In this study, a combined methodology for evaluating the urban physical and socioeconomic vulnerability to landslides is proposed. Urban landslide vulnerability is assessed by two categories; physical and socioeconomic aspect. The damage of buildings by landslides is considered to be a proxy variable representing the physical vulnerability. On the other hand, the socioeconomic vulnerability is evaluated using a number of proxy variables that can explain the exposure degree of vulnerable people in landslide disasters, factors causing a variety of secondary damage, and disaster preparedness of local governments.

2. Study Area and Scale

The study area is Seoul, the capital of South Korea, which has a complicated socioeconomic infrastructure and a high population density. In countries most of the critical national infrastructure is highly concentrated in one single city (such as South Korea), and the vulnerability evaluation methods applied to many cities by previous studies are not suitable to the current study area. In order to properly evaluate the vulnerability of a large metropolitan area, it should be evaluated in much higher spatial resolution.

Korea National Statistical Office (KNSO) has set up “Census Output Area (COA)” as a minimal spatial scale to publish national standard statistical data in South Korea [12]. The size is determined by the amount of people and the social homogeneity resulting in an average population size of about 500 people per COA. Therefore the COA level was considered the basic mapping unit for the vulnerability assessment in this study. Seoul is composed of 16,230 COAs. The area of COAs ranges from 0.00012 km2 to 10.10 km2 (average 0.037 km2). Figure 1 shows the locations of Seoul with 25 boroughs and COAs constituting the Gangnam region in the boroughs. Other boroughs also show similar COA distribution to Gangnam.

Figure 1: Study area, Seoul, South Korea, with Census Output Area.

3. Urban Landslide Vulnerability Assessment

The proposed urban landslide vulnerability assessment process consists of three steps. The first step is to identify potential landslide hazard areas, which can be carried out by combining landslide susceptibility maps and Flow-R model [13]. The second step is to assess separately physical and socioeconomic vulnerability based on identified potential landslide susceptibility areas. As a final step, the urban landslide vulnerability is generated by combining physical and socioeconomic vulnerability.

3.1. Potential Landslide Areas Identification

Vulnerability assessment under landslide disaster requires information on the propagation extent and intensity by debris flows. Such information on debris flow susceptibility mapping can be obtained by regional scale runout simulation. Since landslides are caused by various natural factors, landslide analysis in regional scale is difficult. Horton et al. [13] developed a distributed empirical model, Flow-R, for flow path assessment of gravitational hazards at a regional scale. The model is available free of charge at One advantage of this model is that the amount of data required for the simulation is small. A Digital Elevation Model (DEM) may be sufficient to identify potential landslide source areas and to process the propagation. Data such as slope, curvature, and flow accumulation are required for more accurate analysis.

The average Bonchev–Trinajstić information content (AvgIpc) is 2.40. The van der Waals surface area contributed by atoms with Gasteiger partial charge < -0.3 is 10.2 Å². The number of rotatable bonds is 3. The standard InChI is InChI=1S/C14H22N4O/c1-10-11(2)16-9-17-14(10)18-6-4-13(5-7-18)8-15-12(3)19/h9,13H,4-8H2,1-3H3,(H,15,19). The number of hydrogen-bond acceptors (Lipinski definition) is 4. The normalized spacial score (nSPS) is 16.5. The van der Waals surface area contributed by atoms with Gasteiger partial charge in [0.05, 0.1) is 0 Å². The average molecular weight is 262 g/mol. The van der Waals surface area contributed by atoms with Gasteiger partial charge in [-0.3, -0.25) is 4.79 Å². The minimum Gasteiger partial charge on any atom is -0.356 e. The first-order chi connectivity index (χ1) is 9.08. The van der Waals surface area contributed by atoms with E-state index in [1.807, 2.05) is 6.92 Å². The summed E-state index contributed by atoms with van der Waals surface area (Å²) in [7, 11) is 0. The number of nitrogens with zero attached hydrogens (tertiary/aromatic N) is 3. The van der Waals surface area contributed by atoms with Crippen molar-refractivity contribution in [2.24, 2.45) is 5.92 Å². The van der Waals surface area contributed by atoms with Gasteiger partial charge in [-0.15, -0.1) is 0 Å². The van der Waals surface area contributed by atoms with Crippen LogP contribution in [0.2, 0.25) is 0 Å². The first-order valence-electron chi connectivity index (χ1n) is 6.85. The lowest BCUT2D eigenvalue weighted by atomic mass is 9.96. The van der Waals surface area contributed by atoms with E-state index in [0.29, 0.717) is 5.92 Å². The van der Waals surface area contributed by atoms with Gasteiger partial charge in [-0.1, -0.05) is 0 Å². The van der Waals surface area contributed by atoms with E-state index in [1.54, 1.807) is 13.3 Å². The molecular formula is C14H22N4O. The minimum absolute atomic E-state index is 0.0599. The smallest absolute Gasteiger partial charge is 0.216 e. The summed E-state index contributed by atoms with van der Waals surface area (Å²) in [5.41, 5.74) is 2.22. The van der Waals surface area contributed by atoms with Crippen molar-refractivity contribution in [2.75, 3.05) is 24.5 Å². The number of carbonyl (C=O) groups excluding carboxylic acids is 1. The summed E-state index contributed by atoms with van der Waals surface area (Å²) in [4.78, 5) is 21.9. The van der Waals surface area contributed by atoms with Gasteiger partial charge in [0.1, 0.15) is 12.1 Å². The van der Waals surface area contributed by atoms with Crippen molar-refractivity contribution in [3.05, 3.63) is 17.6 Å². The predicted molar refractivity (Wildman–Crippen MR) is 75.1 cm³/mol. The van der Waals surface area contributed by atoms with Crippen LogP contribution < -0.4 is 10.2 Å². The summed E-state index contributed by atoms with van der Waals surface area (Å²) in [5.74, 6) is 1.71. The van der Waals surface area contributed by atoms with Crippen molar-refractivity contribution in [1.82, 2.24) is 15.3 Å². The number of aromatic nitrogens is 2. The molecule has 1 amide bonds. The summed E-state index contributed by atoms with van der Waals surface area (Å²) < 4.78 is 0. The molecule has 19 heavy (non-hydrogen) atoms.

This study applies Flow-R to obtain two landslide characteristics: spreading probability and impact pressure. DEM and predefined sources are used for Flow-R simulation. Predefined source is potential grids where landslide may occur. The predefined source used in this study is obtained by using landslide susceptibility maps. The maps developed by KFS are displayed by classifying the landslide probability to five ranks. Rank 1 areas in the maps have the highest probability of landslide occurrence.

In other words, landslide event is the most frequent in the area. This study is the first step in South Korea about urban landslide vulnerability. It is necessary to study the extreme cases. “Predefined source” is defined by rank 1 area in the map to apply extreme case (red grids in Figure 2). The resolution of DEM and predefined source areas is 10 m by 10 m.

Figure 2: Identification of predefined source areas using landslide susceptibility map.

Flow-R provides a variety of algorithms to analyze debris flow. Table 1 shows the algorithms applied to analyze landslide disaster in this study. Spreading algorithms control the path and the spreading of debris flow. Friction law determines the runout distance. All algorithms in Flow-R are described in detail by Horton et al. [13]. The parameters for simulating Flow-R have to be calibrated and verified using actual data. But such data set is not provided in Seoul. So this study has no choice but to use the reference values from Horton et al. [13].